Architecture industry partner update September 2022

1. Introduction from Peter McPherson, Head of the School of Architecture
2. Brick Bay Folly
3. Conserving heritage architecture with digital technology
4. Interdisciplinary collaboration and the community


Introduction from Peter

Kia ora koutou

Our contemporary reality is conditioned by a high level of uncertainty. Climate, pandemic, war, economy, material shortages – all demand greater adaptability and resilience. The tertiary education environment is likewise dealing with the transition that will see Unitec become part of Te Pūkenga in 2023. I will briefly touch on what this shift, which was brought about by the Review of Vocational Education, means for the School of Architecture and you.

Within the school we are returning in many ways to normal after COVID lockdowns. Students are in the studios, fabrication projects are underway in our workshops, conferences have occurred and are planned for 2023, and student exchanges and international excursions are back in play. We are also enjoying being back to attending professional events in person and seeing you all.

The architecture programme at Unitec, established in 1994, is the only fully accredited professional programme across Australasia that is not located within a university. Within the Te Pūkenga network, the school has one of the largest post-graduate programmes, and proudly accounts for a large proportion of Māori and Pacific graduates (over 20 percent of Masters graduates from the programme in 2021).

In a world permeated by difference, dialogue is critical. The issues of indigenous peoples, of gender, and of the environment are being reinstated in the cultural landscape as the conditions of humanity's future.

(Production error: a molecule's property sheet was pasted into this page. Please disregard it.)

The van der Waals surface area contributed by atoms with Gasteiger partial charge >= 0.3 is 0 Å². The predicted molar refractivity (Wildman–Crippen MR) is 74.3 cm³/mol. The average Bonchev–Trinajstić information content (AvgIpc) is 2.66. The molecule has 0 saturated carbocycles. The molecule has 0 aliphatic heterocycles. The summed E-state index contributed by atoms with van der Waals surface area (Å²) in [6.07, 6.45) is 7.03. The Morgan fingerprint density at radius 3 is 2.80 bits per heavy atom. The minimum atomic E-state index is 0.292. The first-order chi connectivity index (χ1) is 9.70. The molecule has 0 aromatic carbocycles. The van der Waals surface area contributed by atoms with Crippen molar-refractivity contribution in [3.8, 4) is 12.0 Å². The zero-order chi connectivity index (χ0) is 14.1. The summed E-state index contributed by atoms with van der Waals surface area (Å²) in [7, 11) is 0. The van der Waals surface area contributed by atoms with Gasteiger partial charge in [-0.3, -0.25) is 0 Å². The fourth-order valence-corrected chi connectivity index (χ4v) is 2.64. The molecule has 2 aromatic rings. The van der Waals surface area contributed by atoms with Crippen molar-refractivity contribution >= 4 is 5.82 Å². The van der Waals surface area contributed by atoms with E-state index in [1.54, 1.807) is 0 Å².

We believe that a School of Architecture should teach professional skills, and through this, create the framework for design thinking. We also believe that it is through the implementation of design ideas in the social realm that responsibility for these ideas takes root and flourishes.

This year we have welcomed the (re)accreditation visits by professional bodies of architecture and landscape architecture. These provide the formal recognition of our programmes meeting the requirements and needs of the professions, and are key in maintaining national and international recognition of our architecture and landscape architecture programmes.

We are looking forward to continuing and progressing our work in 2023, and are excited by the opportunity to collaborate with our new, similarly minded colleagues and industry partners across the motu to broaden architectural education within Te Pūkenga. Our offerings will continue in architecture, landscape architecture, interior design, and landscape design, including our support of those seeking registration to the architecture profession by alternative pathways. Amid all the change, there is continuity of what is most important, and our programme and academic pedagogies are set to remain as they are.

I will keep you updated as we progress as Te Pūkenga, and of the other exciting projects the school is working on. Thank you for your ongoing support, and interest of our students and graduates.

Ngā mihi nui,


What is Te Pūkenga

Te Pūkenga is New Zealand’s largest tertiary education provider delivering vocational skills training throughout the country. Unitec is part of Te Pūkenga. From 1 January 2023, all Unitec learners will be enrolled with Te Pūkenga.